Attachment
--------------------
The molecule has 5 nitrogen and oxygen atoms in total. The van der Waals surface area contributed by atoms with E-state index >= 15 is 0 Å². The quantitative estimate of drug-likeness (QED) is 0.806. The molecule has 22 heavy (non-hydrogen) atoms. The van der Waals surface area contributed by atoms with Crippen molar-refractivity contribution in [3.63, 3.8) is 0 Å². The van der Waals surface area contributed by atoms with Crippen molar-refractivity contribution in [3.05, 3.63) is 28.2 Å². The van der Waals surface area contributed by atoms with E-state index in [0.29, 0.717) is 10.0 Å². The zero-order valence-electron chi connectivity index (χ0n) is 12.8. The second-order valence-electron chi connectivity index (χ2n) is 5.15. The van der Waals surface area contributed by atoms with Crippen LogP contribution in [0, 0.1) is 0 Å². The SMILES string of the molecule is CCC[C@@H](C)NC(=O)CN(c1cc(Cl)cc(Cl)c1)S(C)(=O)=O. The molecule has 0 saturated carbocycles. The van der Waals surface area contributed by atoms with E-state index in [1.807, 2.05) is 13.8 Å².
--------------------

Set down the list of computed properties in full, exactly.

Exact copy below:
The molecule has 5 nitrogen and oxygen atoms in total. The van der Waals surface area contributed by atoms with E-state index >= 15 is 0 Å². The quantitative estimate of drug-likeness (QED) is 0.806. The molecule has 22 heavy (non-hydrogen) atoms. The van der Waals surface area contributed by atoms with Crippen molar-refractivity contribution in [3.63, 3.8) is 0 Å². The van der Waals surface area contributed by atoms with Crippen molar-refractivity contribution in [3.05, 3.63) is 28.2 Å². The van der Waals surface area contributed by atoms with E-state index in [0.29, 0.717) is 10.0 Å². The zero-order valence-electron chi connectivity index (χ0n) is 12.8. The second-order valence-electron chi connectivity index (χ2n) is 5.15. The van der Waals surface area contributed by atoms with Crippen LogP contribution in [0, 0.1) is 0 Å². The SMILES string of the molecule is CCC[C@@H](C)NC(=O)CN(c1cc(Cl)cc(Cl)c1)S(C)(=O)=O. The molecule has 0 saturated carbocycles. The van der Waals surface area contributed by atoms with E-state index in [1.807, 2.05) is 13.8 Å².